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I mentioned this the other day on Twitter; while pricing a fresh pile of books, I found a small stack of SFBC books, single titles from the 70s and 80s. One of them was a copy of Ray Bradbury’s Dandelion Wine, which seemed in better condition than the others. I flipped it open and was surprised to find that there was no “Book Club Edition” inscribed at the bottom of the dust jacket’s flap. It had a printed price, so I turned the page to the publication information, and found the magic words “First Edition” written there with the publication dates. I got out the First Edition Guide and confirmed that it was a First Edition. I was pleased and perplexed, and conducted the pricing research, eventually finding out that it was worth at least $200.

It’s in lovely shape, as you can see from the pictures below:

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Except for the ends of the spine and a tiny tear on the front, the dust jacket is in Very Good condition. The book itself I would rate as Fine/Very Fine. It is a beautiful copy and for a 55-year-old book looks pretty good.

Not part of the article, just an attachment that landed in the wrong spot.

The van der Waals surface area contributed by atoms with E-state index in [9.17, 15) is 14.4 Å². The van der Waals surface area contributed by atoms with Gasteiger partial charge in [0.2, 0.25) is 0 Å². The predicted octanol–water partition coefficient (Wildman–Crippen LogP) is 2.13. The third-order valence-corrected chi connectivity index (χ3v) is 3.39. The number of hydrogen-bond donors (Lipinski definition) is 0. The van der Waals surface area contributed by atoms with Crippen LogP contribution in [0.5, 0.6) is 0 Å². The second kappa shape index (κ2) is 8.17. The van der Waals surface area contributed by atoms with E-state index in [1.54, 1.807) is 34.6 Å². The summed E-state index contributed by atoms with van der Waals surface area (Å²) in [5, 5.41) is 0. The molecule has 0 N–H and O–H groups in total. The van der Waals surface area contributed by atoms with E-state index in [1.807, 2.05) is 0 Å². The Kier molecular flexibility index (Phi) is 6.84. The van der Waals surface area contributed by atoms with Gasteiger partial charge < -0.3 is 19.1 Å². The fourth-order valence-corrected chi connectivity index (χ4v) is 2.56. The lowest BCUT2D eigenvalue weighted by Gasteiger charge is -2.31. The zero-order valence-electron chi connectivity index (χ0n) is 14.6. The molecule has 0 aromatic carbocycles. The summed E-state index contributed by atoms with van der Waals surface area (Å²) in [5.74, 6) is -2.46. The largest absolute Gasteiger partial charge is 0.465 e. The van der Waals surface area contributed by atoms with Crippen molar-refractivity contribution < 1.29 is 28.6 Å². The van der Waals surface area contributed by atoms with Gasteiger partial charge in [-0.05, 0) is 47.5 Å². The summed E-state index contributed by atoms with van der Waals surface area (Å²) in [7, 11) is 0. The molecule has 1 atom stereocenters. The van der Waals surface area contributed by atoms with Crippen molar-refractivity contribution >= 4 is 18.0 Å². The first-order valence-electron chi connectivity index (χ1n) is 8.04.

I brought it home last night to admire it and read from it; it’s been a quarter-century since I read this story and it was lovely to sit in my reading chair and experience part of it again. I returned it to the store today and now it is in the Rare Books case, clad in plastic and waiting for someone to take it home. We passed it around and talked about it for a little while (one of my co-workers was as smitten with it as I was) and my boss made me a very generous offer if I wanted it, but the price is still too high for me. Maybe if I sell a few more stories or get some action on the book I’ll get it as a reward for myself, or maybe a birthday present.

I always get a healthy jolt of inspiration out of moments like these, whether or not these books come home with me. One of the advantages of my job is that I come across books like this once in awhile and sometimes I can acquire them quite affordably; I got a First Edition of Shirley Jackson’s The Lottery and Other Stories this way, and a rare book on Italian dueling, a early printing of a John Ruskin book. . . these old touchstones come to us through the vast circulatory system of books in our society, from students leaving school, retirees closing their libraries, hungry people scouring yard sales, unknown trunks from a dead parent’s attic. . . people at moments of change send the books they love or forgot about or did not know their father had collected our way and we in turn send them back out into the world. That mediating position has both responsibilities and benefits, all attached to these bound sheaves of transfigured leaves. I sometimes feel that I have to cherish these books because we seem to moving to a world where books are packets of data on expensive devices and the circulation is changing.

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